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Extrahepatic portal venous obstruction (EHPVO) is a common cause of portal hypertension in the developing countries, and constitutes up to 40% of all patients with portal hypertension.1,2 EHPVO is a common cause of major upper‐gastrointestinal bleeding among children.2,3,4 The most common presentation in children is well‐tolerated variceal bleeding and splenomegaly. In adults, EHPVO is often recognised when evaluating for other disorders or with uncommon presentations such as jaundice, pruritus, acute cholecystitis‐like syndrome, ascites and so on, resulting from prolonged portal hypertension.5,6,7 The portal vein in EHPVO is transformed into a cavernoma, which is a bunch of multiple collateral veins around the obstructed portion of portal vein (fig 11).). Marked improvements in the management of variceal bleeding in patients with EHPVO have resulted in an improved survival, thus presenting with unusual symptoms in adulthood.
The reasons for EHPVO are obscure in approximately half of the patients. Omphalitis and intra‐abdominal sepsis are the common causes in neonates and children. Adults develop EHPVO due to increased blood coagulability, local inflammation, intra‐abdominal sepsis, myeloproliferative disorders, underlying cirrhosis, or tumours in the liver, bile ducts or pancreas.7,8,9,10
Gibson et al11 first reported the relationship between EHPVO and jaundice in 1965. Since then, several cases of obstructive jaundice due to common bile duct (CBD) obstruction caused by cavernomatous transformation of portal vein (portal cavernoma) have been described. Williams et al12 were the first to report cholangiographic changes caused by choledochal varices. We, for the first time, describe abnormalities on endoscopic retrograde cholangiography (ERC) in a prospective study.13 These abnormalities were similar to those of primary sclerosing cholangitis and the term “pseudosclerosing cholangitis” was then coined to describe them. However, unlike primary sclerosing cholangitis, biliary strictures in patients with EHPVO were smooth rather than irregular ((figsfigs 2, 3A3A).). Since then, several case series have described biliary abnormalities among patients with portal hypertension on ERC.14,15,16,17,18,19,20,21,22
The term “portal hypertensive biliopathy” (PHB) refers to abnormalities of the entire biliary tract including intrahepatic and extrahepatic bile ducts, cystic duct and gallbladder in patients with portal hypertension. Rarely, the cholangiographic appearances mimic bile duct cancer, with the cavernoma appearing as a solid tumour, the so‐called “pseudocholangiocarcinoma” sign.16 The same entity has also been variously termed as “portal biliopathy”,14 “cholangiopathy associated with portal hypertension”,18 and “portal cavernoma‐associated cholangiopathy”.20 As the entire or part of the biliary tract is involved in these patients, and most of these abnormalities are due to portal hypertension, we suggest renaming this entity as “portal hypertensive biliopathy”.22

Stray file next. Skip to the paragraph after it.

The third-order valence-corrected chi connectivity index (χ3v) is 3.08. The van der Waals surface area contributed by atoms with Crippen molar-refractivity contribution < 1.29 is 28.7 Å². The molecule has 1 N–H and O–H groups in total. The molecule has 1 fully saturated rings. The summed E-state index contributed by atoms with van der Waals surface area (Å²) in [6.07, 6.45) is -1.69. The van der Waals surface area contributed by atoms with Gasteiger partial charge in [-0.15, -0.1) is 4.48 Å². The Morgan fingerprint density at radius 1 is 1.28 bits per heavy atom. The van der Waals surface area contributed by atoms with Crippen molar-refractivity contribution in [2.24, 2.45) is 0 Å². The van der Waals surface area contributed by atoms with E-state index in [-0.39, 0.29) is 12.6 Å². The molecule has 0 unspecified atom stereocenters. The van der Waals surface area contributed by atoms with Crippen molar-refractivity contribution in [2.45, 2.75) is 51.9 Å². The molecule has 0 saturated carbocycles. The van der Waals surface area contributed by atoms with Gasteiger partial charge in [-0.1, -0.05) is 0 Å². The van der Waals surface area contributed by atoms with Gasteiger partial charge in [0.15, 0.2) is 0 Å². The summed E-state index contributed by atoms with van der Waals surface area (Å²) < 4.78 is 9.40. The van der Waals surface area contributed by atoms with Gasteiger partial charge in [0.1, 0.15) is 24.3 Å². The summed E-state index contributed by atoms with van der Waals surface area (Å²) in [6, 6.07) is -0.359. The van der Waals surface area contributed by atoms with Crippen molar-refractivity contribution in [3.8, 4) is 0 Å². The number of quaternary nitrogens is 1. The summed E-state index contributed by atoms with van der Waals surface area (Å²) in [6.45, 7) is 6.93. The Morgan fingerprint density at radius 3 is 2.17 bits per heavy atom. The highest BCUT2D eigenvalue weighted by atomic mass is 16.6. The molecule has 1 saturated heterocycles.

Prospective studies have shown that between 81% and 100% of patients with EHPVO have PHB on ERC; however, only a small proportion of these individuals are with symptoms (table 11).13,14,15,16,17,18,19,20,21,22 PHB is not confined to patients with EHPVO, it has also been reported in patients with portal hypertension due to other causes such as cirrhosis of liver and idiopathic portal hypertension or non‐cirrhotic portal fibrosis, albeit with a lesser frequency.23 The frequency of PHB in patients with EHPVO (81–100%)13,14,15,16,17,18,19,20,21,22 is much greater than among patients with cirrhosis of liver (0–33%)17,18,24 or idiopathic portal hypertension (9–40%).18,24 This is most probably related to longstanding portal hypertension that results in the development of large collaterals in the biliary region with the formation of a typical portal cavernoma. This observation is further supported by a significantly higher frequency of anorectal varices, large oesophageal varices and variceal bleeding in patients with EHPVO compared with those having cirrhosis.25
There are two venous plexuses of bile ducts and gallbladder—namely, epicholedochal venous plexus of Saint27 and paracholedochal veins of Petren.28 The epicholedochal venous plexus of Saint, which is a fine reticular web on the outer surface of the CBD and hepatic ducts, becomes dilated and causes fine irregularities in the biliary tract.26,27 The paracholedochal venous plexus of Petren runs parallel to the CBD and is connected with the gastric, pancreaticoduodenal and portal veins, and to the liver directly; its dilatation causes extrinsic compression over CBD.26,28 The external pressure and protrusion of these venous collaterals over a thin and pliable CBD and common hepatic duct results in changes in PHB ((figsfigs 2, 3A–C).17,20,26,29 A recent magnetic resonance (MR) cholangiographic study coupled with MR portography demonstrated that the cholangiographic abnormalities resulted from impingement on the bile duct lumen by the veins comprising the cavernoma.20 Partial or complete resolution of these nodular extrinsic defects, narrowing, undulation and irregularity along the CBD on ERC have been reported among patients with portal hypertension after transjugular intrahepatic portosystemic shunt,30,31 and after shunt surgery.32,33
Histological and morphological studies have shown that cavernous transformation is not only dilatation of periportal collaterals but also neogenesis of vessels and formation of connective tissue occurring with increasing duration of thrombosis,34 which results in porous, tumour‐like solid tissue that does not disappear after shunt surgery.20,26,32 Biliary strictures resulting in biliary obstruction may be caused by ischaemia,26 or by encasement within a solid tumour‐like cavernoma.20 The mechanism of ischaemia resulting in bile duct damage in patients with EHPVO remains obscure. Venous damage, at the time of portal vein thrombosis, could predispose to ischaemic necrosis of bile ducts by compromising the vascular supply at the level of capillaries and the arterioles, which results in biliary stricture and cholangiectasis.35 The intrahepatic and extrahepatic segmental strictures and dilatations seen cholangiographically are similar to those seen in ischaemic cholangiography after liver transplantation.36 The rigidity of strictures observed by us, and also by others, also supports the ischaemic aetiology.37